We need more leaders who reflect the people they lead.
What is Intersectional Leadership?
Intersectionality was defined by Professor Kimberlé Crenshaw in 1989. Since then, other scholars have applied this concept to their research.
Intersectional leadership has evolved from a definition to a burgeoning framework, developed by Dr. Angel Nash, an Assistant Professor at Chapman University, and her colleagues. The four tenets outline the principles of intersectional leadership. They are as follows:
- Is explicitly anti-racist;
- Is explicitly anti-sexist;
- Explicitly acknowledges the multiplicative influences of marginalization centering race and gender, and across planes of identity; and
- Explicitly leverages authority to serve and protect historically underserved communities.
Nash, whose research centers on Black girls and women in academia, has advocated for the adoption of these principles by leaders in K-12 and higher education so everyone feels like they belong in educational spaces.
Intersectional Leadership at Work
Researchers, such as Dr. Corin Ramos, have furthered our understanding of intersectional leadership in the workplace.
In an interview with Catalyst, Ramos says, “A lot of times, people think of intersectionality as only gender and race intersecting. They forget about things like sexuality, ability, age, immigration status—all these different identities that can interplay and are subject to systems of power that privilege certain people over others. Leaders should work to dismantle these oppressive systems of power.”
Being inclusive and intersectional at work is important to creating a space where everyone feels welcome. Oftentimes, culture change comes from the top. Ramos suggests, “Leaders must foster a sense of psychological safety so that their employees feel supported and okay to take risks without penalty or fear of repercussions. Employees should have that open space to suggest new ideas or even discuss difficult topics.”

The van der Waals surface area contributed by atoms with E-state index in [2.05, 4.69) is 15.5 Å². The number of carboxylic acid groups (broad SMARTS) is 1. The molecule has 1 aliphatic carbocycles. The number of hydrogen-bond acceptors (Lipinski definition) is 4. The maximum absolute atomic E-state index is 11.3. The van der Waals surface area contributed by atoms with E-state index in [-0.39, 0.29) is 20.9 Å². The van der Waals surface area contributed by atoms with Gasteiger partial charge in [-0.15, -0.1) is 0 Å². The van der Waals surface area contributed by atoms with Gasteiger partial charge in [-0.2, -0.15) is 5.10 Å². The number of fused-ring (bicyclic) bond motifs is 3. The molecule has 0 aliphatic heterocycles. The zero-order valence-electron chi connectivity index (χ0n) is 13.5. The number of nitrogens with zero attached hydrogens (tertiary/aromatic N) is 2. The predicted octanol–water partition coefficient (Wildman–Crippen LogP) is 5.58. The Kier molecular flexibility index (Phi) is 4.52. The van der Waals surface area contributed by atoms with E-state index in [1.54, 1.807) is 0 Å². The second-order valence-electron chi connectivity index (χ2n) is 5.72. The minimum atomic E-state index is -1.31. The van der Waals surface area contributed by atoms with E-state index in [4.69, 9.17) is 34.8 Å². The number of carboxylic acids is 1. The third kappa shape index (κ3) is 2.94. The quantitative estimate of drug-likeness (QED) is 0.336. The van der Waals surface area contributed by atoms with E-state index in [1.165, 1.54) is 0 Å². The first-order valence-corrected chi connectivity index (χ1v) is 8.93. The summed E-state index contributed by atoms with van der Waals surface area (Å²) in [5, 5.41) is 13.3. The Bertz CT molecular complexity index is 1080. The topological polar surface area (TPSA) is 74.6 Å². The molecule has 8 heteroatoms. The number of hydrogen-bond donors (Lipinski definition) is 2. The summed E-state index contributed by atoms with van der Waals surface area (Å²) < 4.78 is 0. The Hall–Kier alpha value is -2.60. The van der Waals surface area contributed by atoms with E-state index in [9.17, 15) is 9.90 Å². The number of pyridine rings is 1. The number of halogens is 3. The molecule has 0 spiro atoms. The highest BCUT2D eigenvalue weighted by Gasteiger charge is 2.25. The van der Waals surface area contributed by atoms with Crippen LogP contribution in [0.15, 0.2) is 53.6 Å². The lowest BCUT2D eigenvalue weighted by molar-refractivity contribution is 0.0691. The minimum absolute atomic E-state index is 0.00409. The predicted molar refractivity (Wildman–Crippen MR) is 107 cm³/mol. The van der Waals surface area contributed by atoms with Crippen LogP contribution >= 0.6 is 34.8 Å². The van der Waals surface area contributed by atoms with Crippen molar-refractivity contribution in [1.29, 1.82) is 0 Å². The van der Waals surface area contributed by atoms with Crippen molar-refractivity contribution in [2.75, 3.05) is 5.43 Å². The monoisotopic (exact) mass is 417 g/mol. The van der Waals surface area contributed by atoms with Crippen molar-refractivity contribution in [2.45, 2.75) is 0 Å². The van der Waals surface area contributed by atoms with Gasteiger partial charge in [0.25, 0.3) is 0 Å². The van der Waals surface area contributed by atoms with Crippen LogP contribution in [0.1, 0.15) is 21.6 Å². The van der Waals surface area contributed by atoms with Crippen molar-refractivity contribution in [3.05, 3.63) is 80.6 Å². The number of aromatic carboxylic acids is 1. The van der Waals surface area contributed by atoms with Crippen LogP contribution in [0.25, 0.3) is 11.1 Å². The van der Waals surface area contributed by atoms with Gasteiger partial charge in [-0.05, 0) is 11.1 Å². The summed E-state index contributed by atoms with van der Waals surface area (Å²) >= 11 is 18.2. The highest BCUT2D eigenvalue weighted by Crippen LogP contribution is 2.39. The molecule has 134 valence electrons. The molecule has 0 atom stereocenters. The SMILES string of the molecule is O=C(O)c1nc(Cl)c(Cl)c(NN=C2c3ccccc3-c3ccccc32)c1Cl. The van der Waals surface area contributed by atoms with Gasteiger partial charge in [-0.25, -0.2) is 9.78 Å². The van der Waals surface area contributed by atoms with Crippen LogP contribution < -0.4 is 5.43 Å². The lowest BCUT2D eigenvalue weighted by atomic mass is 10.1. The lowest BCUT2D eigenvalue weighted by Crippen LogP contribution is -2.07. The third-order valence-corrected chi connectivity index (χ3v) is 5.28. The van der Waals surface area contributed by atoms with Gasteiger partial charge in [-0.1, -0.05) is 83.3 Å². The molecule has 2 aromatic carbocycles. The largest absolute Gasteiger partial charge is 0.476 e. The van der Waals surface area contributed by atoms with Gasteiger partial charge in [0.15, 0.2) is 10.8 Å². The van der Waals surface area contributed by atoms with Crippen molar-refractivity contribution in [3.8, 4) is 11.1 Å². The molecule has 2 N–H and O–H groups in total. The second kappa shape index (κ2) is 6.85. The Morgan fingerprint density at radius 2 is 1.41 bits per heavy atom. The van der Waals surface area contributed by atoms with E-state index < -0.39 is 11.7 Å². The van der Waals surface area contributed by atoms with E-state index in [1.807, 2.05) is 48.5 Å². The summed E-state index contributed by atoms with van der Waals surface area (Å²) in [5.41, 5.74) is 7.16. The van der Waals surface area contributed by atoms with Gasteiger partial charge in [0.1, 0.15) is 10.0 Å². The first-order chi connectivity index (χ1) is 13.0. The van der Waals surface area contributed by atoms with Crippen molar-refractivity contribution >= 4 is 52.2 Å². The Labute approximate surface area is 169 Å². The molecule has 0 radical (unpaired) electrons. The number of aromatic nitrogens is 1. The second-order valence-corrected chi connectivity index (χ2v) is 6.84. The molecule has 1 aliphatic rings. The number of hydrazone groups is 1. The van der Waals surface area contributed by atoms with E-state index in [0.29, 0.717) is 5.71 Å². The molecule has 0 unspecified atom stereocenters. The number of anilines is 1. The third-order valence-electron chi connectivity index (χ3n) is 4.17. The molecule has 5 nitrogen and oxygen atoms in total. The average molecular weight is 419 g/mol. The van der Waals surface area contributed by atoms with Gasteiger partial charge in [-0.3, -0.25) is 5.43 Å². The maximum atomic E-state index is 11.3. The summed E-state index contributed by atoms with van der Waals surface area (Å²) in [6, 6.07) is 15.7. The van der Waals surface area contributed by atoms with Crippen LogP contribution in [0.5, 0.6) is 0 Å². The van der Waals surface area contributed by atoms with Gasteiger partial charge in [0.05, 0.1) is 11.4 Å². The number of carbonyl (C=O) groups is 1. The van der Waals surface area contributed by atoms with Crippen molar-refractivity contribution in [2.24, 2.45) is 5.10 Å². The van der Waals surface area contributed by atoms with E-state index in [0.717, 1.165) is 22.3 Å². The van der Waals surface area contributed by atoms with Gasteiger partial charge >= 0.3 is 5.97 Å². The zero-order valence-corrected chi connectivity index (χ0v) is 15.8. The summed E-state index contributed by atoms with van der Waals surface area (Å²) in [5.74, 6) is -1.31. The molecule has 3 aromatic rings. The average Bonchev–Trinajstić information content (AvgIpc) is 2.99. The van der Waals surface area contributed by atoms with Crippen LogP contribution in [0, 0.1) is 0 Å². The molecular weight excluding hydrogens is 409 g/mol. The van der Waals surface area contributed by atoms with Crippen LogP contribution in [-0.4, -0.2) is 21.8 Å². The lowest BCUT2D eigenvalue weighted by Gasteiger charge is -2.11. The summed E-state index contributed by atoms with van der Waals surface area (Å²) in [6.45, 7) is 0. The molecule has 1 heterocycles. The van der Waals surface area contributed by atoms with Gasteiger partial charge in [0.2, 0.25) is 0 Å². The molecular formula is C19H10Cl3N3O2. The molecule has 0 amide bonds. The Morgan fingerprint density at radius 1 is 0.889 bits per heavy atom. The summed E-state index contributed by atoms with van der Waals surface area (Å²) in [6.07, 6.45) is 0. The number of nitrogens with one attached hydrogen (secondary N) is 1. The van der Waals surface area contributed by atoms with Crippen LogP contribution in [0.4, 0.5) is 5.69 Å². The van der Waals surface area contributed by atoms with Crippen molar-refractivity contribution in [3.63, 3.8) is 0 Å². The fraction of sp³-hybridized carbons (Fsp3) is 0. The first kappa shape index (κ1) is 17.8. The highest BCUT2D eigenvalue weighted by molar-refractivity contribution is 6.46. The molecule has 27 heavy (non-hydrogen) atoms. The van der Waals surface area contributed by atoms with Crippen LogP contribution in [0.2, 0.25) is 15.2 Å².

Can Investing be Intersectional?
Choosing an investment strategy that supports your values can be difficult. Here are some tips to get you started:
- Look for an investment firm that specialized in impact investing or SRI
- Research companies that align with your values
- Explore socially responsible portfolios that fit with your values
If you’re specifically thinking about intersectionality in your investments, as yourself some of the questions Professor Nash provides in her framework:
- Is the investment firm or company you want to invest in explicitly anti-racist?
- Is the investment firm or company you want to invest in explicitly anti-sexist?
- Does the investment firm or company you want to invest in explicitly acknowledge the multiplicative influences of marginalization centering race and gender?
- Does the investment firm or company you want to invest in explicitly leverage authority to serve and protect historically underserved communities?
And, if you’re looking to take the next step in your ethical investing journey, reach out to our team to learn more about how your investments can support your values!